With Jean-Claude Andruet’s 1969 European rally title as an opening salvo, the A110 became a rallying colossus following a 1-2-3 finish on the ’71 Monte Carlo classic headed by Ove Andersson/David Stone. Alpine repeated the feat two years later, with Andruet/‘Biche’ coming out on top in the first round of the new World Rally Championship. Dieppe’s finest bested the might of Porsche and Lancia to take the ’73 series spoils, the same year Renault acquired a 55 per cent stake in the marque. At home, it seemed a forgone conclusion that an A110 would win the French title, with Jean-Pierre Nicolas (1971), Bernard Darniche (1972) and Jean-Luc Thérier (1973) all taking home silverware.
The Champion de France Feminin in ’71 was Christine Dacremont. She finished second in Group 3 on that year’s Rallye de L’Ouest and second in class on the Rallye de St Raphael. In this car. It subsequently passed to Michèle Mouton and, once its rallying career was over, found a new role in hillclimbing. Owned by Moores since 1990, and rebuilt to Group 4 spec, the car’s life isn’t one of light exertion. Tim divides his time between zig-zagging Europe in the A110 on navigational rallies and giving his delicious Ducati Darmah 900SS a spanking on track days.
This model – the 1600S – is the ultimate variation of the A110 theme. In standard trim, its four-cylinder engine from the Renault 16TS had a capacity of 1565cc, ran on twin Weber 45DCOEs and was good for 132mph. This one has a displacement of 1796cc and puts out about 170bhp at 7000rpm. And the homologation weight for the 1600S was only 650kg, so it most likely tips the scales at about the same heft as a Mini.
Photographs don’t really lend a sense of scale: the A110 is tiny. The styling – by one P Charles – is pretty without being oestrogen-tinged, the reverse swage line down the rounded flanks and chrome strakes below the rear scoops (the nearside one takes cool air to the carbs, while the offside item feeds the oil cooler) offering pleasing decorative touches: it really is a great-looking thing.
It’s not the easiest car to get into, though. Banging your head is almost inevitable thanks to the low roofline and wide sill. Having clambered into the constricting bucket seats, the cabin is cosy rather than claustrophobic, with a surprising amount of headroom and excellent all-round visibility. Large Jaeger instruments are clustered within the crackle-black dash with few concessions to luxury save for a heater. And it’s all the better for it.
Having located the ignition (it’s beneath the steering wheel), the opening barrage from the Alpine’s tail is of the oh-dear-God variety. Loud doesn’t quite cut it. The surround-sound bellow is improbably potent, leading you to ponder how it could ever be derived from something as humble – as proletarian, even – as a Renault 16 engine.
Off the line, the Alpine is super-rapid, exceptionally tractable from low down and can be heard from about two miles away (or further, depending on wind conditions) when enjoying the upper reaches of the rev band. Even short-shifting, acceleration is as immediate as it is strident. Tim’s quarter-mile time at the Brighton Speed Trials a while back was a little over 14sec. In the wet. With the old, less powerful 1565cc engine. Yet unlike so many modern performance cars in which you feel desensitised to the action, with this car it’s largely intuitive on your part: you’re aware of everything.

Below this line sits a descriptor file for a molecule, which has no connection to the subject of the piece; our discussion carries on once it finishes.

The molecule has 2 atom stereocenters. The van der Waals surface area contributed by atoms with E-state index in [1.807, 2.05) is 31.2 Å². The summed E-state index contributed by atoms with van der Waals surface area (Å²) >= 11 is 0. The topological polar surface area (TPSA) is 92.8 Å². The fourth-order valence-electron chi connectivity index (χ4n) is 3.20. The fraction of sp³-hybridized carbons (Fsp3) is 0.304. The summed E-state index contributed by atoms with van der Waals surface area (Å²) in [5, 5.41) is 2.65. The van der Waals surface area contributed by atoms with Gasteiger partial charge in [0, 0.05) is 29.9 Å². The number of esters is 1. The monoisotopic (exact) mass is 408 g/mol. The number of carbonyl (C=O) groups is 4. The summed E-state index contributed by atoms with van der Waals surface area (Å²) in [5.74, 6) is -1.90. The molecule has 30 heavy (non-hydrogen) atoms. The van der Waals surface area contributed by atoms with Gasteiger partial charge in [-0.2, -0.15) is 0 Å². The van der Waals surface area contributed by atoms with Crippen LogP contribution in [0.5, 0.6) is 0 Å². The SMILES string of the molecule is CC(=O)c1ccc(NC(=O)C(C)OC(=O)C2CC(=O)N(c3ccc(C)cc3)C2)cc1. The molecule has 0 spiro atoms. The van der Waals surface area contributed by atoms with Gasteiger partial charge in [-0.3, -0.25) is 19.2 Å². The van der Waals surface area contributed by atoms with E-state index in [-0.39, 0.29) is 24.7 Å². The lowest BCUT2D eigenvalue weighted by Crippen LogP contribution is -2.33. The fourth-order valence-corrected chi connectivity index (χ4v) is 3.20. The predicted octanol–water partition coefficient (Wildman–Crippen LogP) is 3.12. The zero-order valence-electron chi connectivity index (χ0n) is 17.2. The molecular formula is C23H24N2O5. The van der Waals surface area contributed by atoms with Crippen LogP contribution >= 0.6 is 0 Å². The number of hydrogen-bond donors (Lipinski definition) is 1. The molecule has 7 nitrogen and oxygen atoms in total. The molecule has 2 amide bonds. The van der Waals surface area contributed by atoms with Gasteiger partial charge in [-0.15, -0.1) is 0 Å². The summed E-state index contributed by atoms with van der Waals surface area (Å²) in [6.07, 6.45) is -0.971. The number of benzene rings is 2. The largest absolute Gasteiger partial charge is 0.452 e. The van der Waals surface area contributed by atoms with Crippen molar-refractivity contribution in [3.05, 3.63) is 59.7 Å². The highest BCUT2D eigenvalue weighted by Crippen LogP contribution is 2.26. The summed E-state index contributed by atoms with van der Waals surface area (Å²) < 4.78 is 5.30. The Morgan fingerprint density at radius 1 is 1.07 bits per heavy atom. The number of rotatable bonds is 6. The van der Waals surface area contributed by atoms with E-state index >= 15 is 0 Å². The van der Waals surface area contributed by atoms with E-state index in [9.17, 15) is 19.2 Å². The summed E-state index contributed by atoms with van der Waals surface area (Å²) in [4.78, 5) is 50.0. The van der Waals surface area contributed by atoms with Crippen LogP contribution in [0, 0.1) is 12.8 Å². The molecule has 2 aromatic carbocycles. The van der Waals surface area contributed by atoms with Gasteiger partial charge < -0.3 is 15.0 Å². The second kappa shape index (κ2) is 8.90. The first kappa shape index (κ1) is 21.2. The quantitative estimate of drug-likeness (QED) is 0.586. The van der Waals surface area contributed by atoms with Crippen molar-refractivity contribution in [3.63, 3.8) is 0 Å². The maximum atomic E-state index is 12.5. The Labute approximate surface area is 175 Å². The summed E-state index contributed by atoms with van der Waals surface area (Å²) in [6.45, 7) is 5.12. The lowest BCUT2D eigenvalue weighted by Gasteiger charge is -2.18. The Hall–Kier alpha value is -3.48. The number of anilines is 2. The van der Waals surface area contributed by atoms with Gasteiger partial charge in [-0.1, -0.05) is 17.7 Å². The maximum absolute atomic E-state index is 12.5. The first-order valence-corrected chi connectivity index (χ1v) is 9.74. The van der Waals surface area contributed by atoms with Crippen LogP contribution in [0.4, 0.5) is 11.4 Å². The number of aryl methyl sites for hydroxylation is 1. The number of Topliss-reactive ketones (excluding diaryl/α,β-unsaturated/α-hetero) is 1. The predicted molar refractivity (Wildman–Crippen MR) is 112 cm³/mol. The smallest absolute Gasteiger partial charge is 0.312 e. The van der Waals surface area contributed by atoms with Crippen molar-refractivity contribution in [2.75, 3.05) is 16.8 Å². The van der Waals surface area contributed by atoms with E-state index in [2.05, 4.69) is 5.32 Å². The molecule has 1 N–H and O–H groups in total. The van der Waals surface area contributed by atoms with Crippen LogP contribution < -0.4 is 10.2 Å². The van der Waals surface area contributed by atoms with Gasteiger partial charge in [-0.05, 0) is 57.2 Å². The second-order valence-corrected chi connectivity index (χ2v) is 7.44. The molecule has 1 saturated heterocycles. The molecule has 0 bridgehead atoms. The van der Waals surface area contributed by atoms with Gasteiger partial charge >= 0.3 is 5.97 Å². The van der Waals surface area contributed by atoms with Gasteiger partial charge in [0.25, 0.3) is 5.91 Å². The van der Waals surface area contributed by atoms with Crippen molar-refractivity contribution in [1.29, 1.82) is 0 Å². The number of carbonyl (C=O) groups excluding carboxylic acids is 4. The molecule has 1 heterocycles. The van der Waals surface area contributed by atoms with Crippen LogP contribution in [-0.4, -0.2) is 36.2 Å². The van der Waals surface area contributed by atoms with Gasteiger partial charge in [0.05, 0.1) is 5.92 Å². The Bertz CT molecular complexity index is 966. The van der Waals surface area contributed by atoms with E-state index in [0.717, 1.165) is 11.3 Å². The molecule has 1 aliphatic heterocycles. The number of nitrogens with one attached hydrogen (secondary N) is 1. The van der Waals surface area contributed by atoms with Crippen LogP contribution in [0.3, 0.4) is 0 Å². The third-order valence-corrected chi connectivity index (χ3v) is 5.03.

That said, no two A110s ever drive alike. Having hitherto always complained about the Alpine gearchange, I found the Renault ‘Monte Carlo’ five-speeder offers a reasonably well defined shift action despite the serpentine linkages, although the close pedal layout and offset steering wheel still require a little acclimatisation. Naturally, you’re all too aware of the 60 per cent rear weight bias, and stories of tricky handling on the limit are legion, but you’re going to have to do something pretty stupid to get into trouble. Wide tyres and plenty of negative camber ensure that it feels perfectly stable, and cornering speeds are colossal: you’re constantly called upon to make tiny steering corrections but the rack and pinion set-up is a delight. And, despite having so little weight ahead of the cabin on a near-empty tank, the brakes are fade-free, the fronts never threatening to lock up.
There is so much to love here. Sadly a 1600S is out of reach for most of us: there are only seven on UK roads and you’re looking at more than £40,000 to land one, but even a ‘poverty-spec’ edition will give you endless entertainment. Despite Rédélé’s laissez-faire attitude to selling his wares outside France, there are probably more A110s – and the most adoring retinue – in Blighty than anywhere else in the world. One drive and it’s easy to see why.
Thanks to Tim Moores: www.clubalpinerenault.org.uk